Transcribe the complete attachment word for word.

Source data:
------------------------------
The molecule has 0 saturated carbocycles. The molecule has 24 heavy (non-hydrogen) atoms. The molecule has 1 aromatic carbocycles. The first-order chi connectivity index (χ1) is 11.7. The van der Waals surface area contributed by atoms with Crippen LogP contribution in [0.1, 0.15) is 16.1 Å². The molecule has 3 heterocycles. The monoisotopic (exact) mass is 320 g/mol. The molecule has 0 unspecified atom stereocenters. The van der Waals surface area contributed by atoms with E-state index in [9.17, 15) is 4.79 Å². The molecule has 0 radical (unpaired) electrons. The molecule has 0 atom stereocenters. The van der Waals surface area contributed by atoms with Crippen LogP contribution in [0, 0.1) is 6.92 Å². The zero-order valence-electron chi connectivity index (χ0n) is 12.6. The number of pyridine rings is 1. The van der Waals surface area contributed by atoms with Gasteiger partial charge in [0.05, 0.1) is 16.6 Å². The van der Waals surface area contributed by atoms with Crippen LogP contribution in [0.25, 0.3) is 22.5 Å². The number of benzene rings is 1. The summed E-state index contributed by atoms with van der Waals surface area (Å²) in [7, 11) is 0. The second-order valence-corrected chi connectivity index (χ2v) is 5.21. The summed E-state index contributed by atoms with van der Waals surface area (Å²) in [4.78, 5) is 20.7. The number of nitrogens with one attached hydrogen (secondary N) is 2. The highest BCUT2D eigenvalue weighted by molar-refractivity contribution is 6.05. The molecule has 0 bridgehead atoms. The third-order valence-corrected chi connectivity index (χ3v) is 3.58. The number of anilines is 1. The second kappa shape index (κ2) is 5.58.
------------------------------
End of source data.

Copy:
The molecule has 0 saturated carbocycles. The molecule has 24 heavy (non-hydrogen) atoms. The molecule has 1 aromatic carbocycles. The first-order chi connectivity index (χ1) is 11.7. The van der Waals surface area contributed by atoms with Crippen LogP contribution in [0.1, 0.15) is 16.1 Å². The molecule has 3 heterocycles. The monoisotopic (exact) mass is 320 g/mol. The molecule has 0 unspecified atom stereocenters. The van der Waals surface area contributed by atoms with E-state index in [9.17, 15) is 4.79 Å². The molecule has 0 radical (unpaired) electrons. The molecule has 0 atom stereocenters. The van der Waals surface area contributed by atoms with Crippen LogP contribution in [0, 0.1) is 6.92 Å². The zero-order valence-electron chi connectivity index (χ0n) is 12.6. The number of pyridine rings is 1. The van der Waals surface area contributed by atoms with Gasteiger partial charge in [0.05, 0.1) is 16.6 Å². The van der Waals surface area contributed by atoms with Crippen LogP contribution in [0.25, 0.3) is 22.5 Å². The number of benzene rings is 1. The summed E-state index contributed by atoms with van der Waals surface area (Å²) in [7, 11) is 0. The second-order valence-corrected chi connectivity index (χ2v) is 5.21. The summed E-state index contributed by atoms with van der Waals surface area (Å²) in [4.78, 5) is 20.7. The number of nitrogens with one attached hydrogen (secondary N) is 2. The highest BCUT2D eigenvalue weighted by molar-refractivity contribution is 6.05. The molecule has 0 bridgehead atoms. The third-order valence-corrected chi connectivity index (χ3v) is 3.58. The number of anilines is 1. The second kappa shape index (κ2) is 5.58.